7 juli 1897

Sigmund Freud skriver til sin venn Wilhelm Fliess i Berlin (her gjengitt i engelsk oversettelse -- originalen er på tysk):

"I know that at the moment I am useless as a correspondent, with no right to any claims, but it was not always so and it will not remain so. I still do not know what has been happening to me. Something from the deepest depths of my own neurosis set itself against any advance in the understanding of the neuroses, and you have somehow been involved in it.

For my writing paralysis seems to me designed to inhibit our communication. ... I see that the defense against memories does not prevent their giving rise to higher psychic structures, which persist for a while and then are themselves subjected to defense. This, however, is a most highly specific kindóprecisely as in dreams, which contain in nuce [in a nutshell] the psychology of the neuroses in general.

What we are faced with are falsifications of memory and fantasies -- the latter relating to the past or future. I know roughly the rules in accordance with which these structures are put together and the reasons why they are stronger than genuine memories, and I have thus learned new things about the characteristics of the processes in the Ucs.

Alongside these, perverse impulses arise; and when, as later becomes necessary, these fantasies and impulses are repressed, the higher determinations of the symptoms already following from the memories make their appearance, as well as new motives for adhering to the illness. I am learning to recognize a few typical cases of how these fantasies and impulses are put together and a few typical determinants for the initiation of reression against them.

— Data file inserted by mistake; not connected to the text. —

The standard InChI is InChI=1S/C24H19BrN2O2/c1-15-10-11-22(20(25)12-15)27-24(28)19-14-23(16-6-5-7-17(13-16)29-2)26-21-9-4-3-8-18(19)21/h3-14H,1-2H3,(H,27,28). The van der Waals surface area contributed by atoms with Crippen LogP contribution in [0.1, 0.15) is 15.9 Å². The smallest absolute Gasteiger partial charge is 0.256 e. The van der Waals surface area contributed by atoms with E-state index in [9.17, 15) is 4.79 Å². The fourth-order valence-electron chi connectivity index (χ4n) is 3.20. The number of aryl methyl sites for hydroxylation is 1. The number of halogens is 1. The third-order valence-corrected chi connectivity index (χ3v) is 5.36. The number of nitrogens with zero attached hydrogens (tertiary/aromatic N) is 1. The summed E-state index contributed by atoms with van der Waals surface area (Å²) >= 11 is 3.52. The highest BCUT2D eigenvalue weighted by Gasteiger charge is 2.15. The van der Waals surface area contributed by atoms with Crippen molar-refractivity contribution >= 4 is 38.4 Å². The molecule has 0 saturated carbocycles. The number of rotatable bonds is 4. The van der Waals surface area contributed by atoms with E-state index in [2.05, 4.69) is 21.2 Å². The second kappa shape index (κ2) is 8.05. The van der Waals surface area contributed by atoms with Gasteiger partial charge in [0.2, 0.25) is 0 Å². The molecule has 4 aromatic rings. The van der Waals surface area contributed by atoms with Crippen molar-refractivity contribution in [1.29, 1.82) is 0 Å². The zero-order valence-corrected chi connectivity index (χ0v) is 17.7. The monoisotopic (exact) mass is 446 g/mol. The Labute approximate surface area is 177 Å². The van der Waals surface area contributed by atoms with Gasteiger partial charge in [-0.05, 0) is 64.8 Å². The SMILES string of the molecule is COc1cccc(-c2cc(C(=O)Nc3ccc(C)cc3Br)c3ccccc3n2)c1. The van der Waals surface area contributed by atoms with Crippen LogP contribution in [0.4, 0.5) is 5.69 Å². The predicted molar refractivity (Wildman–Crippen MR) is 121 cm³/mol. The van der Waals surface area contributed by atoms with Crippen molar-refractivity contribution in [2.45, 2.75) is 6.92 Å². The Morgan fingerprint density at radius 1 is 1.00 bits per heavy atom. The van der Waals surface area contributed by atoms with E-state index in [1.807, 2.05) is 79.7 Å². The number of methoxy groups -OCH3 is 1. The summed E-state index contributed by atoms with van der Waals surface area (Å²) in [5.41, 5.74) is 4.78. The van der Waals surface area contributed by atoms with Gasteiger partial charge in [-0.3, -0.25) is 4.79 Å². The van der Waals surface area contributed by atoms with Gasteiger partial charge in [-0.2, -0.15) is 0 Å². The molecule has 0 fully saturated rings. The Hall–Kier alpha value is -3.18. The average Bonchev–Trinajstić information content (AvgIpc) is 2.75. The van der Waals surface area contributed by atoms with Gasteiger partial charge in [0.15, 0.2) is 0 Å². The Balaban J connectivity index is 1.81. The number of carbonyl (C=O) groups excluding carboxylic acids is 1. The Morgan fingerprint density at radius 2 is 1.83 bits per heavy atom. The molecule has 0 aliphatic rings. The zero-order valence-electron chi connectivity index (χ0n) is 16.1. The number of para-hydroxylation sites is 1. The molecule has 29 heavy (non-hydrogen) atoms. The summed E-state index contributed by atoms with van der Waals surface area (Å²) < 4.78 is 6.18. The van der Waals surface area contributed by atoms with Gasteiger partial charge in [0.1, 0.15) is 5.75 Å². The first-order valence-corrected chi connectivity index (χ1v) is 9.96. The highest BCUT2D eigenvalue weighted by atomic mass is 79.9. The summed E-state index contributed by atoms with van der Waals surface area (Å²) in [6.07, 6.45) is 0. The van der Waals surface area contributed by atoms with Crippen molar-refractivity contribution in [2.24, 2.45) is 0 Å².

This knowledge is not yet complete. My technique is beginning to prefer a particular method as being the natural one. The most certain thing seems to me to be explanation of dreams, but it is surrounded by a vast number of obstinate riddles.

The organological side awaits your [solution]: I have made no advances there.

There is an interesting dream of wandering about among atrangers, totally or half undressed and with feelings of shame and anxiety. Oddly enough, it is the rule that people do not notice it -- for which we must thank wish fulfillment. This dream material, which goes back to exhibiting in childhood, had been misunderstood and worked over didactically in a well-known fairy tale. (The king's imaginary clothes -- "Talisman.") The ego habitually misinterprets other dreams in the same way. "


Freud, S., et al. (1985). The complete letters of Sigmund Freud to Wilhelm Fliess : 1887-1904. Cambridge, Mass, Belknap Press of Harvard University Press.

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